Laparoscopic Total Abdominal Colectomy with Ileorectal Anastomosis for Crohn’s Colitis and Multifocal Dysplasia
Winta T. Mehtsun, MD, MPH; Richard Hodin, MD
Massachusetts General Hospital
Crohn’s disease is a type of inflammatory bowel disease that can chronically affect the entire gastrointestinal tract, with a propensity for the distal ileum. It causes transmural inflammation of the intestines, where it can cause abdominal pain, severe diarrhea, fatigue, weight loss, and malnutrition.
There is no cure for Crohn’s disease; the goal of treatment is to palliate symptoms, accomplished with both medical and surgical options. Surgery is generally reserved for patients who are unresponsive to aggressive medical therapy or those who develop complications.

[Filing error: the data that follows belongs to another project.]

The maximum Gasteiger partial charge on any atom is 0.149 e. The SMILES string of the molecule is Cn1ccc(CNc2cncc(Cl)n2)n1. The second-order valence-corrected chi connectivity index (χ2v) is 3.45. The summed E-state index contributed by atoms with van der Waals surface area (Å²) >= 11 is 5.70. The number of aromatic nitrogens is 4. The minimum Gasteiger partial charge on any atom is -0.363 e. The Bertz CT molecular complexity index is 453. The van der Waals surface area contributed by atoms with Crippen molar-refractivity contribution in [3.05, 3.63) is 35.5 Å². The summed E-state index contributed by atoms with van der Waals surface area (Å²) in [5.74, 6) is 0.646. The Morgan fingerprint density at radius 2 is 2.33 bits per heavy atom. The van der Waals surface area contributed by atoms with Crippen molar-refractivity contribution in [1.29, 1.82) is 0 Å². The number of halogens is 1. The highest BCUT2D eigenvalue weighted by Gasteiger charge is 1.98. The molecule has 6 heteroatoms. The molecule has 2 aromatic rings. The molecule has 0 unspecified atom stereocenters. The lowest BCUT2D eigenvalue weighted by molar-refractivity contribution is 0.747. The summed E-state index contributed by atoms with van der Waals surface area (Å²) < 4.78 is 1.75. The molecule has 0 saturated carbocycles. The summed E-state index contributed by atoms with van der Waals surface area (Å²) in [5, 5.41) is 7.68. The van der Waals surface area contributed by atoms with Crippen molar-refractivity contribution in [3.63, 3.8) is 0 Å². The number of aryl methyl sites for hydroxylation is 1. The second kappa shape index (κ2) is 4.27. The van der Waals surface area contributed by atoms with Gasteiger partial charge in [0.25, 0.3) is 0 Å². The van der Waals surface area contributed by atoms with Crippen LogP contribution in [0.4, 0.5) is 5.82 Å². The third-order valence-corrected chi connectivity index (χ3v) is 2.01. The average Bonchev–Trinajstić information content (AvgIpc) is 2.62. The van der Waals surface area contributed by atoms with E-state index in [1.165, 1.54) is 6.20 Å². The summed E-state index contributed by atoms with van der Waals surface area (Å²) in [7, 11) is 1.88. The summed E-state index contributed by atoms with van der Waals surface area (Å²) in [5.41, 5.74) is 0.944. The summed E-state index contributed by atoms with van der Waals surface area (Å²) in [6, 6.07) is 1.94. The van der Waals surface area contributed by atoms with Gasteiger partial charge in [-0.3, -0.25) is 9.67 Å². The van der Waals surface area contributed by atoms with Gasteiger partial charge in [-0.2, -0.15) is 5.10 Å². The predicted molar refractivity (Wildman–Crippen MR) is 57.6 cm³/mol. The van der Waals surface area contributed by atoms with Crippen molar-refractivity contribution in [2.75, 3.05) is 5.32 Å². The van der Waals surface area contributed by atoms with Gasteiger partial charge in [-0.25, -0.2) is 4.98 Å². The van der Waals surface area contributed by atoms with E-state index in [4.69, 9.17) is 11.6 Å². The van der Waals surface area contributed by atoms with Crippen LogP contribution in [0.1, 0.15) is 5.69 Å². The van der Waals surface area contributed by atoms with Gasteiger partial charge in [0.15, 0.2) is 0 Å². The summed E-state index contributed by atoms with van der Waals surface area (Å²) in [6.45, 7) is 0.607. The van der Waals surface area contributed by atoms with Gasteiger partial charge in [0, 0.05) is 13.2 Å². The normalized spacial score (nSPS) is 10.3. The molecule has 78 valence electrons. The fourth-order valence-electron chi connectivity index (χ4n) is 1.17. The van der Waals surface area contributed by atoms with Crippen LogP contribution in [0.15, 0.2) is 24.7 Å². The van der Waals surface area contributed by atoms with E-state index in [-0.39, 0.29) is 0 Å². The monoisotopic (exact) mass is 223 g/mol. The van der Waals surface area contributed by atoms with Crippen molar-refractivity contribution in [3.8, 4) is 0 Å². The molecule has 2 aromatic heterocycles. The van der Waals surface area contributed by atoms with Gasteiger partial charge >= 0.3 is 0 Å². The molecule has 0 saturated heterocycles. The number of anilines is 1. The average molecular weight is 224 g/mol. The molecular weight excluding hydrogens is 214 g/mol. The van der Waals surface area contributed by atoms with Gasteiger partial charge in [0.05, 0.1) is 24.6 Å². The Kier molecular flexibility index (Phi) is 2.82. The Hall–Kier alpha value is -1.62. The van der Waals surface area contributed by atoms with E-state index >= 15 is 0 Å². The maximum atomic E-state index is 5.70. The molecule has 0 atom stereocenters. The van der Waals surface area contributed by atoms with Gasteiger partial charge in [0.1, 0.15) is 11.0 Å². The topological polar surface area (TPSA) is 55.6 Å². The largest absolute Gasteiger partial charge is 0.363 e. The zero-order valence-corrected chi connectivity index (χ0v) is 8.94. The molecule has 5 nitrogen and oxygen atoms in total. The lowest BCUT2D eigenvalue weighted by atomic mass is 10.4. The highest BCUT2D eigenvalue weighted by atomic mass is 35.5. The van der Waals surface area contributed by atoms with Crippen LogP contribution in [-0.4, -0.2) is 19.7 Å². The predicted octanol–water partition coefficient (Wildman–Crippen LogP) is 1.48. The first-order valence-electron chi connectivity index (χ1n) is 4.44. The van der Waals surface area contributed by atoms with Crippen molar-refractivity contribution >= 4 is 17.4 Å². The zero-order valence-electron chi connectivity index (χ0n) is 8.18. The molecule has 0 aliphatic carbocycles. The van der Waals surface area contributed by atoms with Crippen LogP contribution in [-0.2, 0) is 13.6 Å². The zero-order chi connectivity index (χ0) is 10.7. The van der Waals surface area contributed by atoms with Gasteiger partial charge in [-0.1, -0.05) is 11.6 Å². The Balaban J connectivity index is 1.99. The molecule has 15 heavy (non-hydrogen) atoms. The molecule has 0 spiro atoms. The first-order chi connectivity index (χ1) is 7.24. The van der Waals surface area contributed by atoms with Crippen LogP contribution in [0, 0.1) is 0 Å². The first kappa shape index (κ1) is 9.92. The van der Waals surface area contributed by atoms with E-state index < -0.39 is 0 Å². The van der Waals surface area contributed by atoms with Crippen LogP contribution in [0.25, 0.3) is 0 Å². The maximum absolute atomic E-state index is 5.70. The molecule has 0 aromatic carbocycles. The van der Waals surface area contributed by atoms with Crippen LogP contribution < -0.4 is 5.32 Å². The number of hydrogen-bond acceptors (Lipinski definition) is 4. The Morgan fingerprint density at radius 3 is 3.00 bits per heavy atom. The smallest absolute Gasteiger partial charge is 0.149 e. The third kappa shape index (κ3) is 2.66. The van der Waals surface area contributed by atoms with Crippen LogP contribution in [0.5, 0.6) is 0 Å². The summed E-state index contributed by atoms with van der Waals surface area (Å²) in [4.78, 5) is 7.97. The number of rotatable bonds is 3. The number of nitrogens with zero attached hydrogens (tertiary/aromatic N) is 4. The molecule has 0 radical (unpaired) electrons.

Here, we present the case of a 59-year-old male with chronic gastrointestinal problems thought to be Crohn’s colitis. Colonoscopy with biopsy of multiple areas showed dysplasia, prompting surgical resection. In this case, the entire colon was affected with rectal sparing; therefore, a total abdominal colectomy with ileorectal anastomosis was performed.